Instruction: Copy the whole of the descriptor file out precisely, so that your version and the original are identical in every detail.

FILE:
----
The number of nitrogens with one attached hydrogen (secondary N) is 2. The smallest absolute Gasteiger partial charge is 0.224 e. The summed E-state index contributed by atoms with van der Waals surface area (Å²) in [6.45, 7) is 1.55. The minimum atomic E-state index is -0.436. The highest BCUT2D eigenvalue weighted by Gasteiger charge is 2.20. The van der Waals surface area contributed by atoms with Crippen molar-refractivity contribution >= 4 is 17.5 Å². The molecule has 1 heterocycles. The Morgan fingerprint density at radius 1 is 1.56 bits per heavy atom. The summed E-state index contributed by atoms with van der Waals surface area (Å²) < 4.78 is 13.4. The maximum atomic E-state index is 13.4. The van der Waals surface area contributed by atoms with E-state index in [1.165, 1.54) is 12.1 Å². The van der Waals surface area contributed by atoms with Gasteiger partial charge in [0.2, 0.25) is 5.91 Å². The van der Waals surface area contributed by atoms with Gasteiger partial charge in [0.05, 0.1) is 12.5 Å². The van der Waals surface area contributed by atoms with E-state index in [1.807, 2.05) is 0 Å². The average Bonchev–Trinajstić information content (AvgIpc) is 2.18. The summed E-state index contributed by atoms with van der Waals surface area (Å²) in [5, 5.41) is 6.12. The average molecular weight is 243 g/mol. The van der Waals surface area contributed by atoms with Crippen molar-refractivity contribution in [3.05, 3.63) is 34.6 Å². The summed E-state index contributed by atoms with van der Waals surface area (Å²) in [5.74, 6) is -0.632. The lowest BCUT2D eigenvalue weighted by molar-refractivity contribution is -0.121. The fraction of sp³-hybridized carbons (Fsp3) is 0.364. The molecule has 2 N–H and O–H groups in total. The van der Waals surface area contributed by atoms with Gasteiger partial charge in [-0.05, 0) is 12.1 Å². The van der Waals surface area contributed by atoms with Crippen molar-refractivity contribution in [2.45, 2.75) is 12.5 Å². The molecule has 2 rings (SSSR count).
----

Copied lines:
The number of nitrogens with one attached hydrogen (secondary N) is 2. The smallest absolute Gasteiger partial charge is 0.224 e. The summed E-state index contributed by atoms with van der Waals surface area (Å²) in [6.45, 7) is 1.55. The minimum atomic E-state index is -0.436. The highest BCUT2D eigenvalue weighted by Gasteiger charge is 2.20. The van der Waals surface area contributed by atoms with Crippen molar-refractivity contribution >= 4 is 17.5 Å². The molecule has 1 heterocycles. The Morgan fingerprint density at radius 1 is 1.56 bits per heavy atom. The summed E-state index contributed by atoms with van der Waals surface area (Å²) < 4.78 is 13.4. The maximum atomic E-state index is 13.4. The van der Waals surface area contributed by atoms with E-state index in [1.165, 1.54) is 12.1 Å². The van der Waals surface area contributed by atoms with Gasteiger partial charge in [0.2, 0.25) is 5.91 Å². The van der Waals surface area contributed by atoms with Gasteiger partial charge in [0.05, 0.1) is 12.5 Å². The van der Waals surface area contributed by atoms with E-state index in [1.807, 2.05) is 0 Å². The average Bonchev–Trinajstić information content (AvgIpc) is 2.18. The summed E-state index contributed by atoms with van der Waals surface area (Å²) in [5, 5.41) is 6.12. The average molecular weight is 243 g/mol. The van der Waals surface area contributed by atoms with Crippen molar-refractivity contribution in [3.05, 3.63) is 34.6 Å². The summed E-state index contributed by atoms with van der Waals surface area (Å²) in [5.74, 6) is -0.632. The lowest BCUT2D eigenvalue weighted by molar-refractivity contribution is -0.121. The fraction of sp³-hybridized carbons (Fsp3) is 0.364. The molecule has 2 N–H and O–H groups in total. The van der Waals surface area contributed by atoms with Gasteiger partial charge in [-0.05, 0) is 12.1 Å². The van der Waals surface area contributed by atoms with Crippen molar-refractivity contribution in [2.45, 2.75) is 12.5 Å². The molecule has 2 rings (SSSR count).